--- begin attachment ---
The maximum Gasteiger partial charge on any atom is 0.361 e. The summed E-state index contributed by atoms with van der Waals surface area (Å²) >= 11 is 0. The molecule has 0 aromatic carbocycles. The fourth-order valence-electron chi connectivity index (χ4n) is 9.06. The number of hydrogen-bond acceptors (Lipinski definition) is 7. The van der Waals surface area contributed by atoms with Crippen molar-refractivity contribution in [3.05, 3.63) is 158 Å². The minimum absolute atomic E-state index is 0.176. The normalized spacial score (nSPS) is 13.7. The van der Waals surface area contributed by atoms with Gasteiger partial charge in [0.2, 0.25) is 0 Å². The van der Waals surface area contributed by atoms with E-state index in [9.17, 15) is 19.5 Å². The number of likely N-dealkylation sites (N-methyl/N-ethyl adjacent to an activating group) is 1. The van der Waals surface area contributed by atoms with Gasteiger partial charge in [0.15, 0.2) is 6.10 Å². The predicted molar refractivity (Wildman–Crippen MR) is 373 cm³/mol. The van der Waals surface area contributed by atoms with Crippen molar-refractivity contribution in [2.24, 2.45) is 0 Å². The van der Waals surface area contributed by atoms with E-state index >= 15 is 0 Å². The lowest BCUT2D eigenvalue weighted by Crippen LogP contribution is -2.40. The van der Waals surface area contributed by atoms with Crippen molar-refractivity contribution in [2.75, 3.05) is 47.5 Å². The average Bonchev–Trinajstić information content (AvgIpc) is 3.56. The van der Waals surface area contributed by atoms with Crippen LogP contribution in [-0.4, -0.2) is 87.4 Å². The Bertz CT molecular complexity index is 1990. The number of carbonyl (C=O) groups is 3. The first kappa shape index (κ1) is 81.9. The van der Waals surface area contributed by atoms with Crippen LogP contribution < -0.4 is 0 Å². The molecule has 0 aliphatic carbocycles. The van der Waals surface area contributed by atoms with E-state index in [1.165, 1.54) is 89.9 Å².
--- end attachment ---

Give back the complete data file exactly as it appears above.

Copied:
The maximum Gasteiger partial charge on any atom is 0.361 e. The summed E-state index contributed by atoms with van der Waals surface area (Å²) >= 11 is 0. The molecule has 0 aromatic carbocycles. The fourth-order valence-electron chi connectivity index (χ4n) is 9.06. The number of hydrogen-bond acceptors (Lipinski definition) is 7. The van der Waals surface area contributed by atoms with Crippen molar-refractivity contribution in [3.05, 3.63) is 158 Å². The minimum absolute atomic E-state index is 0.176. The normalized spacial score (nSPS) is 13.7. The van der Waals surface area contributed by atoms with Gasteiger partial charge in [0.2, 0.25) is 0 Å². The van der Waals surface area contributed by atoms with E-state index in [9.17, 15) is 19.5 Å². The number of likely N-dealkylation sites (N-methyl/N-ethyl adjacent to an activating group) is 1. The van der Waals surface area contributed by atoms with Gasteiger partial charge in [0.15, 0.2) is 6.10 Å². The predicted molar refractivity (Wildman–Crippen MR) is 373 cm³/mol. The van der Waals surface area contributed by atoms with Crippen molar-refractivity contribution in [2.24, 2.45) is 0 Å². The van der Waals surface area contributed by atoms with E-state index >= 15 is 0 Å². The lowest BCUT2D eigenvalue weighted by Crippen LogP contribution is -2.40. The van der Waals surface area contributed by atoms with Crippen molar-refractivity contribution in [2.75, 3.05) is 47.5 Å². The average Bonchev–Trinajstić information content (AvgIpc) is 3.56. The van der Waals surface area contributed by atoms with Crippen LogP contribution in [-0.4, -0.2) is 87.4 Å². The Bertz CT molecular complexity index is 1990. The number of carbonyl (C=O) groups is 3. The first kappa shape index (κ1) is 81.9. The van der Waals surface area contributed by atoms with Crippen LogP contribution < -0.4 is 0 Å². The molecule has 0 aliphatic carbocycles. The van der Waals surface area contributed by atoms with E-state index in [1.165, 1.54) is 89.9 Å².